• Sat, Jul 20, 2024

Kamlesh Purohit Channels Pop From A Now Forgotten Decade

Sep 27, 03:50pm

His single ‘Kasoor’ will bring you back to the era of Music CDs and an India just before malls

If you’re a content creator, you would make a video on how this song ‘Kasoor’ from Chennai singer-songwriter Kamlesh Purohit ‘actually’ existed in 2005 but really released recently this year. It’s probably fair to say that the song itself is in the vein of much that has come before it; a simple pop ballad that has some sort of emotional content (the heartbreak kind) and includes some very, very glossy production. But while that is probably his intention, the real reason that this track hits is very simply what it hearkens back to. The act of listening to this tune actually takes you back to a strange era of Bollywood’s influence and its music, and that is truly interesting.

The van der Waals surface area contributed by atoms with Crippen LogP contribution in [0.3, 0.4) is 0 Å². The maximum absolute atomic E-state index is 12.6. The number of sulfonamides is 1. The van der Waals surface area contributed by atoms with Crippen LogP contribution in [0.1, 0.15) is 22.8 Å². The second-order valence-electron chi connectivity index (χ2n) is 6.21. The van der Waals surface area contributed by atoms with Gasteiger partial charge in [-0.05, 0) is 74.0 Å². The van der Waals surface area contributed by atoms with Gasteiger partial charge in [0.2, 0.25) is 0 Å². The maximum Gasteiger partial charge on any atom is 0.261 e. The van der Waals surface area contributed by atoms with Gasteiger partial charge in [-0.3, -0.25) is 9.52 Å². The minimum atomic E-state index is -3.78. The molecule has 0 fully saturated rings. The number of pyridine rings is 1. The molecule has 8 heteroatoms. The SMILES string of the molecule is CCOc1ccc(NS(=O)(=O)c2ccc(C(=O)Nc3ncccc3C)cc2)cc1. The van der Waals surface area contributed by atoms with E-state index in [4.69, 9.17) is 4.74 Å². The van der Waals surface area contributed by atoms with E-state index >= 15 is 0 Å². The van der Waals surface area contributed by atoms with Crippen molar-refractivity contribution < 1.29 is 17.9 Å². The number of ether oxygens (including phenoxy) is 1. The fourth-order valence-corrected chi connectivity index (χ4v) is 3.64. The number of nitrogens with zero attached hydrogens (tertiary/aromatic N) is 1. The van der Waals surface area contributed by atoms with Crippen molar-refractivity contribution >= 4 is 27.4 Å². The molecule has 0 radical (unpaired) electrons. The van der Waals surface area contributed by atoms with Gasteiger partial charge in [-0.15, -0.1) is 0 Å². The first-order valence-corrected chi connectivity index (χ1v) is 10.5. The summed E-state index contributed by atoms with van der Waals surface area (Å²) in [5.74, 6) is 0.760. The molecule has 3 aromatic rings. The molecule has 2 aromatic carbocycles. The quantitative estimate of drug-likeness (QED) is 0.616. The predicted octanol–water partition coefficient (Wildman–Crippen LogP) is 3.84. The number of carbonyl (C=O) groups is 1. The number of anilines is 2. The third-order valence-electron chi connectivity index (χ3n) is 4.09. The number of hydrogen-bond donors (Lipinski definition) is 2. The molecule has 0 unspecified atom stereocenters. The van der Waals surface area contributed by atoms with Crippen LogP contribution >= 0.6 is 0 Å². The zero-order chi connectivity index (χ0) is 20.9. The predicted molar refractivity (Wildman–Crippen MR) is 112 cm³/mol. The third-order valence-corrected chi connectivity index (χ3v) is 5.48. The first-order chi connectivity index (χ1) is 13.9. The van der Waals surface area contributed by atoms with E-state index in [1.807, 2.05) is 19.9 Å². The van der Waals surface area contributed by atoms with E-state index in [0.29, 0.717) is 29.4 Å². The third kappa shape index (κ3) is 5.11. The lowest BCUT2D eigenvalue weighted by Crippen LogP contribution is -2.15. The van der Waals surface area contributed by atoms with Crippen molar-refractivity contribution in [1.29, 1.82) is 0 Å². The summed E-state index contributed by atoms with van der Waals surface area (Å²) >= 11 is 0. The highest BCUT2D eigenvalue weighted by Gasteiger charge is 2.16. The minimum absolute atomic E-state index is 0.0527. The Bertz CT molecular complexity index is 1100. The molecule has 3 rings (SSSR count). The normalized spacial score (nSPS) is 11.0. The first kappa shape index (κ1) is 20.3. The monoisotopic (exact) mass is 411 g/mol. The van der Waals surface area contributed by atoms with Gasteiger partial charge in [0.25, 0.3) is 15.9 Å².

This story of heartbreak and recounting the experience is not to be ignored; it will resonate with you if you’re in the right mood for it. But the song has this unmistakable quality of bringing back memories, and not of the era you might think. This song, from its very upfront, produced drums to its one layer of distorted guitar and its infinite layers of modulated ‘stuff’ in a very crowded mix (yes, of course there is a solo and a big ol’ chorus), is emblematic of an interesting time in popular music of the Hindi film variety. This isn’t in a movie, but if it was, there would be rain in its dance scene (below a random flyover) and pirated CDs of it that you would put in your terrible DVD player and hope the wire connecting it to your TV wasn’t loose. This is absolutely the sound of the mid-2000s, a time where your remote was used more than your phone. Where everything playing on the radio was the same song but in 20 different movies and you’d have to go to Limewire on a dial-up connection to find the latest stuff. If this language makes no sense to you, yes, ‘Kasoor’ is just a pop song you might like despite it being on the glitzier side. But if you do understand what the last paragraph means, get ready for a wave of game cartridges, weird movies you still loved and the guilty pleasures you forgot about to come flooding through your brain.


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